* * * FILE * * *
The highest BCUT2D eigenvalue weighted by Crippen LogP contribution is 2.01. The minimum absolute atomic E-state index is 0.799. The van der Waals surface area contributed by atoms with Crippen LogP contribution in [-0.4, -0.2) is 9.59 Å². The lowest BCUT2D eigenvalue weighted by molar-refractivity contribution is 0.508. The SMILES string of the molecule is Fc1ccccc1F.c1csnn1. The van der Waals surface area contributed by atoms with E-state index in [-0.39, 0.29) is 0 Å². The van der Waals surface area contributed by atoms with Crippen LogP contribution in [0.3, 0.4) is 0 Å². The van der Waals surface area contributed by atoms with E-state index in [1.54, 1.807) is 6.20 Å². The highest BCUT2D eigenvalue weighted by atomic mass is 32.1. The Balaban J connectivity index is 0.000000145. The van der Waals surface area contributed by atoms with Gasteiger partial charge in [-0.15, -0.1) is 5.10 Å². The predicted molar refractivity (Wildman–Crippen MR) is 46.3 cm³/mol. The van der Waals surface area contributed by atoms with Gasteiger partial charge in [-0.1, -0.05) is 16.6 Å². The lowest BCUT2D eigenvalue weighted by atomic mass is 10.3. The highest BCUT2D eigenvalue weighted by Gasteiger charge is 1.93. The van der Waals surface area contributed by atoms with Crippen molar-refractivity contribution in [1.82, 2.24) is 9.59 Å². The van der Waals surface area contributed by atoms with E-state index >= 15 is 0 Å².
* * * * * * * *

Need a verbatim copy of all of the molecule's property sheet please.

The highest BCUT2D eigenvalue weighted by Crippen LogP contribution is 2.01. The minimum absolute atomic E-state index is 0.799. The van der Waals surface area contributed by atoms with Crippen LogP contribution in [-0.4, -0.2) is 9.59 Å². The lowest BCUT2D eigenvalue weighted by molar-refractivity contribution is 0.508. The SMILES string of the molecule is Fc1ccccc1F.c1csnn1. The van der Waals surface area contributed by atoms with E-state index in [-0.39, 0.29) is 0 Å². The van der Waals surface area contributed by atoms with Crippen LogP contribution in [0.3, 0.4) is 0 Å². The van der Waals surface area contributed by atoms with E-state index in [1.54, 1.807) is 6.20 Å². The highest BCUT2D eigenvalue weighted by atomic mass is 32.1. The Balaban J connectivity index is 0.000000145. The van der Waals surface area contributed by atoms with Gasteiger partial charge in [-0.15, -0.1) is 5.10 Å². The predicted molar refractivity (Wildman–Crippen MR) is 46.3 cm³/mol. The van der Waals surface area contributed by atoms with Gasteiger partial charge in [-0.1, -0.05) is 16.6 Å². The lowest BCUT2D eigenvalue weighted by atomic mass is 10.3. The highest BCUT2D eigenvalue weighted by Gasteiger charge is 1.93. The van der Waals surface area contributed by atoms with Crippen molar-refractivity contribution in [1.82, 2.24) is 9.59 Å². The van der Waals surface area contributed by atoms with E-state index >= 15 is 0 Å².